Last summer, reading the obituaries of the screenwriter Ernest Lehman, who died at the age of 89, I was taken back to a day in the fall of 1956 when he came into my life as improbably as a character in one of his own circuitous scripts. My wife and I were traveling in the South Seas and were waiting on a dock in Suva, the capital of Fiji, to board a flying boat to Tahiti. No other air service to that island paradise then existed; the plane that was to drop us at Tahiti wouldn’t come back to get us for two weeks.
Among the waiting passengers I noticed a slight American man in his late 30s who looked tremendously alone. I introduced myself, and he told me he was Ernie Lehman from Hollywood. In those years I was the movie critic of the New York Herald Tribune, and I asked with some trepidation what movies he had written that I might have reviewed. To my relief, he mentioned Somebody Up There Likes Me, starring Paul Newman, which I had recently seen and liked.
I asked Ernie why he was going to Tahiti.
“To get away from it all,” he said. It was the classic reason for going to the South Seas; I had met the myth personified. I asked what the “all” was that he was getting away from, and it all came tumbling out. He said he had just been hounded off the set of Sweet Smell of Success, the movie being made from his Cosmopolitan magazine novella, by his producers, Harold Hecht and Burt Lancaster. Lancaster also starred in the movie as a venomous Broadway gossip columnist.
At that moment in the mid-1950s, Hollywood was in the first stages of a revolution that would forever alter its power structure. A number of high-wattage stars who resented their long captivity to the big studios had begun to form independent companies to make their own films, and Hecht-Lancaster was one of the most aggressive upstarts. They had bought Lehman’s story and hired him to write the screenplay.
But the filming had unleashed a Waterloo of egos that I could only begin to guess at in Ernie’s haggard face. He said he had been fired as screenwriter—replaced by Clifford Odets—and told to get lost. “We’ll read the reviews over your grave, Ernie,” Lancaster told him. Broken and exhausted, he was ripe for the getaway advice of a friend who spoke the magic word: Tahiti. He had never been out of the United States before, never experienced the vicissitudes of travel that every tourist has learned to expect and to contend with. That made him a pure case study for Tahiti as therapy for the depressed. I wondered whether the cure would live up to its reputation.
All the writers and artists and dreamers who had preceded us to Tahiti hadn’t overstated its spell; Caroline and I were instantly won over by the island’s beauty and languor. But Ernie Lehman was deeply morose. We spent a lot of time with him—he was a likable and humorous man—trying to jolly him over travel’s little surprises. To reach the thatched bungalows at our hotel, Les Tropiques, it was necessary to outrun huge, scuttling land crabs, and at night various small animals seemed to be chewing apart the roof. Under the lash of our good spirits, Ernie’s gloom would occasionally lift. But even in the South Seas, only so much can be done to cheer up an urban neurotic.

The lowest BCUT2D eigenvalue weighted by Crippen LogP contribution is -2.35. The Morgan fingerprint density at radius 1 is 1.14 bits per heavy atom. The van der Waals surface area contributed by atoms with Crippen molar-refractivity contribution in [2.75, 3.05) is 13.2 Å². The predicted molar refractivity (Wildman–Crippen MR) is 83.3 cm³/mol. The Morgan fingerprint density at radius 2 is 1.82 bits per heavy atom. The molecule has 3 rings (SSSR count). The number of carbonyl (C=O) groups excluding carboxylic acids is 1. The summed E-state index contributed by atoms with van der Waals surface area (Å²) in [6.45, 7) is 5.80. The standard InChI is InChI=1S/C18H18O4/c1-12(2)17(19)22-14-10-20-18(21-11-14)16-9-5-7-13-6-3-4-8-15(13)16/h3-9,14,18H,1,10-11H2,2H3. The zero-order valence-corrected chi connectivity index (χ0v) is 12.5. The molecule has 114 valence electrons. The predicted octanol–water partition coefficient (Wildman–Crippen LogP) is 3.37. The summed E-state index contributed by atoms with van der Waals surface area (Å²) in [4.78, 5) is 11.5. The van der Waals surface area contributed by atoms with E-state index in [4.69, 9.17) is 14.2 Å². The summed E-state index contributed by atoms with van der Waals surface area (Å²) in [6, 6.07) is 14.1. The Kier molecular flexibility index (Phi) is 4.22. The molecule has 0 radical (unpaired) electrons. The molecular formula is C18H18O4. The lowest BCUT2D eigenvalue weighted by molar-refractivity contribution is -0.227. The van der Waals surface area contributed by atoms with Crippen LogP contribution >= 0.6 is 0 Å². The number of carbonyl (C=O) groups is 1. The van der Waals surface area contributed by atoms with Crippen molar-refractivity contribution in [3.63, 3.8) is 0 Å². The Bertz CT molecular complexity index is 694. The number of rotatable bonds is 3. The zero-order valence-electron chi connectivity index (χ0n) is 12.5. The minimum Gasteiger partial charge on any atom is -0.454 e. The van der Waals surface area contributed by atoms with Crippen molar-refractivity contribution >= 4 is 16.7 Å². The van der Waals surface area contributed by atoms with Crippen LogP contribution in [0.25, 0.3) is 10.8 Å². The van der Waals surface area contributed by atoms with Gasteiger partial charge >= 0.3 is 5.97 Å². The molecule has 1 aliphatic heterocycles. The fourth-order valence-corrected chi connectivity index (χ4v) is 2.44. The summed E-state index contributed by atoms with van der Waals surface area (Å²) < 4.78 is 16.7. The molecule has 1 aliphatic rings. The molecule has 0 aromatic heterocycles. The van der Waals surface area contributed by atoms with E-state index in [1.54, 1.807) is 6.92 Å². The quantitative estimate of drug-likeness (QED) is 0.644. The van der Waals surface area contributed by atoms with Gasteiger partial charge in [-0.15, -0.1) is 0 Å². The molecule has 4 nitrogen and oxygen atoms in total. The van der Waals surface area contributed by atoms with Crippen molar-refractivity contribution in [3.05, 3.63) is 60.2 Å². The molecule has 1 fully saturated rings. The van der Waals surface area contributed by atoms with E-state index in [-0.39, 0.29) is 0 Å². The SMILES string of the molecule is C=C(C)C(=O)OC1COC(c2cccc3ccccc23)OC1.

What finally undid Ernie was the absence of news from the outside world. In 1956 Tahiti had no newspaper or radio station; nobody knew or wanted to know what was happening anywhere else. Two of the blockbuster events of the postwar era took place during our stay: the Suez war and the Hungarian uprising that the Soviet army crushed. We didn’t know about either of them and didn’t miss not knowing.
But for Ernie the deprivation was harsh. One day he happened to mention that his hobby was ham radio. He said he had a shortwave tower behind his house in Brentwood, and he talked with animation about the pleasure of hearing faraway voices across vast distances late at night. That evening we looked for him at our hotel and couldn’t find him.
The next morning he turned up for breakfast in a high mood. He said he had spent the day trying to locate a shortwave radio operator and had finally heard of a Frenchman who lived in the mountains. He hired a taxi to drive him up there and implored the Frenchman to try to make contact with someone in Los Angeles. Fiddling with his dials until well after midnight, the Frenchman had almost lost hope when Ernie heard the faint crackle of a familiar voice.
“It was Mel Shavelson!” Ernie told us. Shavelson was a screenwriter whose name I had often seen on amiable movies like The Seven Little Foys. “I arranged to have a phone patch put through to Mel,” Ernie said, “and we talked for half an hour,” catching us up on the week’s movie grosses and the latest Hollywood studio chit-chat. I was glad to see him happy at last; surely Mel’s fix would tide him over the second week until the plane came back.
But two days later a steamship put in at Papeete, heading east, and Ernie went down to the harbor and bought a ticket and was gone. At Panama he would be able to catch a flight to Los Angeles—never again, as far as I know, to leave. We followed his career with affection and visited him several times at the house with the shortwave tower.
Ernie Lehman would outlive Hecht and Lancaster and his other tormentors and become one of Hollywood’s most successful writers. North by Northwest is regarded as a classic original, and The Sound of Music is the third-biggest-grossing film of all time at the domestic box office. Some of his other hits were Executive Suite, Sabrina, West Side Story, and Who’s Afraid of Virginia Woolf? In 2001 he received a Lifetime Achievement Award from the Academy of Motion Picture Arts and Sciences, the first screenwriter so honored. He would also know the satisfaction, not given to many writers, of seeing one of his phrases, “the sweet smell of success,” welcomed overnight into the American language.